11. Working in suggestions from an edit letter
  12. Timeline issues
  13. Working in feedback about another secondary character
  14. Yet more editorial feedback
  15. Copyedits!

(If you’re feeling really ambitious you can assign a flavor to each of your layers. I definitely have a dark chocolate setting in my new novel.)

One of the best things about this method is that it responds to the needs of the manuscript and the editing process. It’s infinitely flexible. Some novels require multiple passes to work on character; others have tricky plots. Some have lots of research layers that need to be incoporated. This also allows a writer to focus on their story elements, taking time to craft them without the pressure of fixing everythingatonce.

Which, to me, sounds delicious.

-Amy Rose

PS Next time, I’ll talk about the magic of character layers.


Want to work with Amy Rose on your novel? She critiques, content edits, and provides writing coaching for all sorts of fiction. Just click on the contact tab & fill out the easy form to get started!

Make Your Prose “Pacey”: How to Engage with Expectation, Silence, and Surprise

“The prose needs better pacing, better rhythm” How do you begin to solve that kind of intangible issue? If chunks of your prose feel dull or plodding, consider Ze Frank’s words about the “rhythmic trinity.” Ze Frank is not a writer, but he is an endlessly creative maker and humorist. His groundbreaking 2006 vlog “The Show” profoundly influenced current mega-hit vloggers like John and Hank Green. In Ze’s 3:23 video about “the rhythmic trinity of expectation, silence, and surprise,” he talks about how that trinity helped his music–and how it applies to humor in the classic joke’s setup, pause, and punchline:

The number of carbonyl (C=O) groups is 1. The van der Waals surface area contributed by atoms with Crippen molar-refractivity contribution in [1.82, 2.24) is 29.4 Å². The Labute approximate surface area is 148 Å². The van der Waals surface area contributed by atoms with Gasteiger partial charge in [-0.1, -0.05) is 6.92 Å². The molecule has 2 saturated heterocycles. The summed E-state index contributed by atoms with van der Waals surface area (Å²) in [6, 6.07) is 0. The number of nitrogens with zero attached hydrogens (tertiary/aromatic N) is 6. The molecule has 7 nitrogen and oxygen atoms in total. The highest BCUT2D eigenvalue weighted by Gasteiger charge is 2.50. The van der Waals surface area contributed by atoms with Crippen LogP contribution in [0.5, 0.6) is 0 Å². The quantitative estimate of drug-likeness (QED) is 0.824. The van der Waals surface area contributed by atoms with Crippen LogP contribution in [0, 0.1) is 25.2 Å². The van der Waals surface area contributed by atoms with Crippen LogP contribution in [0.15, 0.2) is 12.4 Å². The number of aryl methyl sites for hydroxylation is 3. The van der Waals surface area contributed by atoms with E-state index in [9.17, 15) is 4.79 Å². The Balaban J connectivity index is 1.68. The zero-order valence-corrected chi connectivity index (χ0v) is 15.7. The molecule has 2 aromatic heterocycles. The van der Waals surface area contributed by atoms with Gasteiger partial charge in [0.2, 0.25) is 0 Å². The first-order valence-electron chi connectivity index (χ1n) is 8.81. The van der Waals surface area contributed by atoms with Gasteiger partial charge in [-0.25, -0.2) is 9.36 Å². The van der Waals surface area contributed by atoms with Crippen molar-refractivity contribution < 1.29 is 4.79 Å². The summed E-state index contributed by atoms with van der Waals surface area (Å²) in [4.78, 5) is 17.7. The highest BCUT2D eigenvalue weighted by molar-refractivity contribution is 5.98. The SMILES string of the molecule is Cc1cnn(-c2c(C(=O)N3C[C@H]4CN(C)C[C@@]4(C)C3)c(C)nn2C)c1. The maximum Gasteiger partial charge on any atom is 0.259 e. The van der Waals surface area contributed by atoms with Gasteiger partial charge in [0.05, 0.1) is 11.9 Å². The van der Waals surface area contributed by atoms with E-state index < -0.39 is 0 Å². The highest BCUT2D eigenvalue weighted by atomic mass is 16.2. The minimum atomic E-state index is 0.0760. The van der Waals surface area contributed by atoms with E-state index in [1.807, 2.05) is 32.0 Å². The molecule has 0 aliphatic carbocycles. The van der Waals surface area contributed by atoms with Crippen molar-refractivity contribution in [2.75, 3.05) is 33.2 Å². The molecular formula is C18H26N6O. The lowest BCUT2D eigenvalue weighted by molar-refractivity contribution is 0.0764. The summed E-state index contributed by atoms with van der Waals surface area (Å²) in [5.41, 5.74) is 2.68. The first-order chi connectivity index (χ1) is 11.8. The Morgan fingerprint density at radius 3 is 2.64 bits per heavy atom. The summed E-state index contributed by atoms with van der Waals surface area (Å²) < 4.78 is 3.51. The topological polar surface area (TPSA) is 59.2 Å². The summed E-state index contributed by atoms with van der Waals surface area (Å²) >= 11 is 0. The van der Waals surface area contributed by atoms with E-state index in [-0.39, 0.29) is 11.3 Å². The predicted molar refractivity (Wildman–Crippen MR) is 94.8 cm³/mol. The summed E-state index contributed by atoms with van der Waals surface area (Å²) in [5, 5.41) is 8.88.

“Watching younger comics, you can learn a lot by seeing what’s broken. They might be good at building expectation and delivering surprise, but they haven’t figured out silence yet, and they blast through their lines so fast you don’t have room to laugh. Or they’re all surprise and pauses without building any patterns for the audience to relax into. When it’s all surprise, it stops being a surprise. The craft of it is in the matter of all three: expectation, silence, surprise.” 

Writers use expectation, silence, and surprise to create rhythm on both the micro, sentence-to-sentence level and the macro, story level. I’ll save story for a later blog. Right now, I’ll talk about how the rhythmic trinity works on the ground, in your actual prose.

 

Expectation: Ze says that creating expectation means building patterns for the audience to relax into. So that might mean

  • A stretch of quick-paced dialogue popping along
  • A series of sentences of similar length, which can create a nice train-wheel rhythm
  • A series of short action paragraphs
  • A series of brief descriptive passages that take us (for example) from the exterior of the house to the interior
  • Any of these creates a certain expectation, one you can then have fun disrupting.

Silence:

  • Slow down prose with a lingering descriptive passage,
  • Give any moment more air and breath by using a longer sentence, especially one that follows a series of short, brisk sentences of roughly the same length.
  • Insert a sudden break into the dialogue, in which one person literally falls silent

Surprise: 

  • Sometimes breaking a short sentence out in its own own paragraph makes it more arresting
  • Zoom in on a tiny physical detail—or zoom out suddenly to a bird’s eye view of your scene
  • Insert a bit of new information that turns the scene on its head 

How It Might Work (A Brief, Highly Simplified, and Pedestrian Example)

He said, “I tried.”

I said, “Not hard enough.”

He said, “But I can’t try harder.”

I said, “Well, you you have to.”